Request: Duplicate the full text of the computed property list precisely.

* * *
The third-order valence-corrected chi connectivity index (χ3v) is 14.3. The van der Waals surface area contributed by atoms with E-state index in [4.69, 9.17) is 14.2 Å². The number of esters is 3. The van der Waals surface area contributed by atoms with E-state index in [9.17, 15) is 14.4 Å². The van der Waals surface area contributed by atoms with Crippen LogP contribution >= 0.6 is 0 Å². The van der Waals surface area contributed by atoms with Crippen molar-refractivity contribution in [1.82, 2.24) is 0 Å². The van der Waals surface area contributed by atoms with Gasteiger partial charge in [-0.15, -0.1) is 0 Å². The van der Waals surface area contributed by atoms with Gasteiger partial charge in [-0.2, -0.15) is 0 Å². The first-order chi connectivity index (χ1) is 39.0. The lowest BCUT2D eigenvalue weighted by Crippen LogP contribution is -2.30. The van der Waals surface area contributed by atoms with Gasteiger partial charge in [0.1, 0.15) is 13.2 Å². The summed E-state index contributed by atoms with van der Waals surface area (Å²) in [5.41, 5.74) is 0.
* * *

The third-order valence-corrected chi connectivity index (χ3v) is 14.3. The van der Waals surface area contributed by atoms with E-state index in [4.69, 9.17) is 14.2 Å². The number of esters is 3. The van der Waals surface area contributed by atoms with E-state index in [9.17, 15) is 14.4 Å². The van der Waals surface area contributed by atoms with Crippen LogP contribution >= 0.6 is 0 Å². The van der Waals surface area contributed by atoms with Crippen molar-refractivity contribution in [1.82, 2.24) is 0 Å². The van der Waals surface area contributed by atoms with Gasteiger partial charge in [-0.15, -0.1) is 0 Å². The van der Waals surface area contributed by atoms with Gasteiger partial charge in [-0.2, -0.15) is 0 Å². The first-order chi connectivity index (χ1) is 39.0. The lowest BCUT2D eigenvalue weighted by Crippen LogP contribution is -2.30. The van der Waals surface area contributed by atoms with Gasteiger partial charge in [0.1, 0.15) is 13.2 Å². The summed E-state index contributed by atoms with van der Waals surface area (Å²) in [5.41, 5.74) is 0.